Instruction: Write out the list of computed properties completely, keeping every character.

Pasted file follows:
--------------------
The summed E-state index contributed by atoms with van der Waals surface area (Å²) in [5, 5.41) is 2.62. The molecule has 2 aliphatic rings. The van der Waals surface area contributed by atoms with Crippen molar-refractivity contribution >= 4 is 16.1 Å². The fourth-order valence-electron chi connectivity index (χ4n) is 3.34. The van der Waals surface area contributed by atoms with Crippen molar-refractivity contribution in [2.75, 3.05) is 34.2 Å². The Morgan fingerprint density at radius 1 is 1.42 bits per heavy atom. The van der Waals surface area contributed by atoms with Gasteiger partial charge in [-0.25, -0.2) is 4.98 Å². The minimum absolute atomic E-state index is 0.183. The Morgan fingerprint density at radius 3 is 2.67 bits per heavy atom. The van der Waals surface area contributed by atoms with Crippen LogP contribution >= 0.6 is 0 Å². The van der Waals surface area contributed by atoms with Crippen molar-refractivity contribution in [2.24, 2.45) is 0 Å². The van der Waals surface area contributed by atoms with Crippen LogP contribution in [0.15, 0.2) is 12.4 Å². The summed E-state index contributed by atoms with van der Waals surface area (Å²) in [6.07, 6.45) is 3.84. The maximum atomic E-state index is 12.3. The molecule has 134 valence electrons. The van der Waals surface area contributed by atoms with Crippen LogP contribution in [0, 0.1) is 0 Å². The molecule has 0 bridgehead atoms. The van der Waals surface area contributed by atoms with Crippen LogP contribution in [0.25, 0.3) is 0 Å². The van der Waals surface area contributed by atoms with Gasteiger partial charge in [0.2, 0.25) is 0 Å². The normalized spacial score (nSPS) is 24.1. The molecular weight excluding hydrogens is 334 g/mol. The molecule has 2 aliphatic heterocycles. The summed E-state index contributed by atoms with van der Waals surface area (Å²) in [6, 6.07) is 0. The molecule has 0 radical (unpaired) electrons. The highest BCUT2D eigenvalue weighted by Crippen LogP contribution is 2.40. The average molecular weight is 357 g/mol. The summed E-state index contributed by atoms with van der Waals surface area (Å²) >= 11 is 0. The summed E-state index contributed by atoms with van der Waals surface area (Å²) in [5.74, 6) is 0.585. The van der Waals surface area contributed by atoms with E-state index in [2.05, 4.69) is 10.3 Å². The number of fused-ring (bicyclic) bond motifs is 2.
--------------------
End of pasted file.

The summed E-state index contributed by atoms with van der Waals surface area (Å²) in [5, 5.41) is 2.62. The molecule has 2 aliphatic rings. The van der Waals surface area contributed by atoms with Crippen molar-refractivity contribution >= 4 is 16.1 Å². The fourth-order valence-electron chi connectivity index (χ4n) is 3.34. The van der Waals surface area contributed by atoms with Crippen molar-refractivity contribution in [2.75, 3.05) is 34.2 Å². The Morgan fingerprint density at radius 1 is 1.42 bits per heavy atom. The van der Waals surface area contributed by atoms with Gasteiger partial charge in [-0.25, -0.2) is 4.98 Å². The minimum absolute atomic E-state index is 0.183. The Morgan fingerprint density at radius 3 is 2.67 bits per heavy atom. The van der Waals surface area contributed by atoms with Crippen LogP contribution >= 0.6 is 0 Å². The van der Waals surface area contributed by atoms with Crippen molar-refractivity contribution in [2.24, 2.45) is 0 Å². The van der Waals surface area contributed by atoms with Crippen LogP contribution in [0.15, 0.2) is 12.4 Å². The summed E-state index contributed by atoms with van der Waals surface area (Å²) in [6.07, 6.45) is 3.84. The maximum atomic E-state index is 12.3. The molecule has 134 valence electrons. The van der Waals surface area contributed by atoms with Crippen LogP contribution in [0, 0.1) is 0 Å². The molecule has 0 bridgehead atoms. The van der Waals surface area contributed by atoms with Crippen LogP contribution in [0.25, 0.3) is 0 Å². The van der Waals surface area contributed by atoms with Gasteiger partial charge in [0.2, 0.25) is 0 Å². The normalized spacial score (nSPS) is 24.1. The molecular weight excluding hydrogens is 334 g/mol. The molecule has 2 aliphatic heterocycles. The summed E-state index contributed by atoms with van der Waals surface area (Å²) in [6, 6.07) is 0. The molecule has 0 radical (unpaired) electrons. The highest BCUT2D eigenvalue weighted by Crippen LogP contribution is 2.40. The average molecular weight is 357 g/mol. The summed E-state index contributed by atoms with van der Waals surface area (Å²) >= 11 is 0. The summed E-state index contributed by atoms with van der Waals surface area (Å²) in [5.74, 6) is 0.585. The van der Waals surface area contributed by atoms with E-state index in [2.05, 4.69) is 10.3 Å². The number of fused-ring (bicyclic) bond motifs is 2.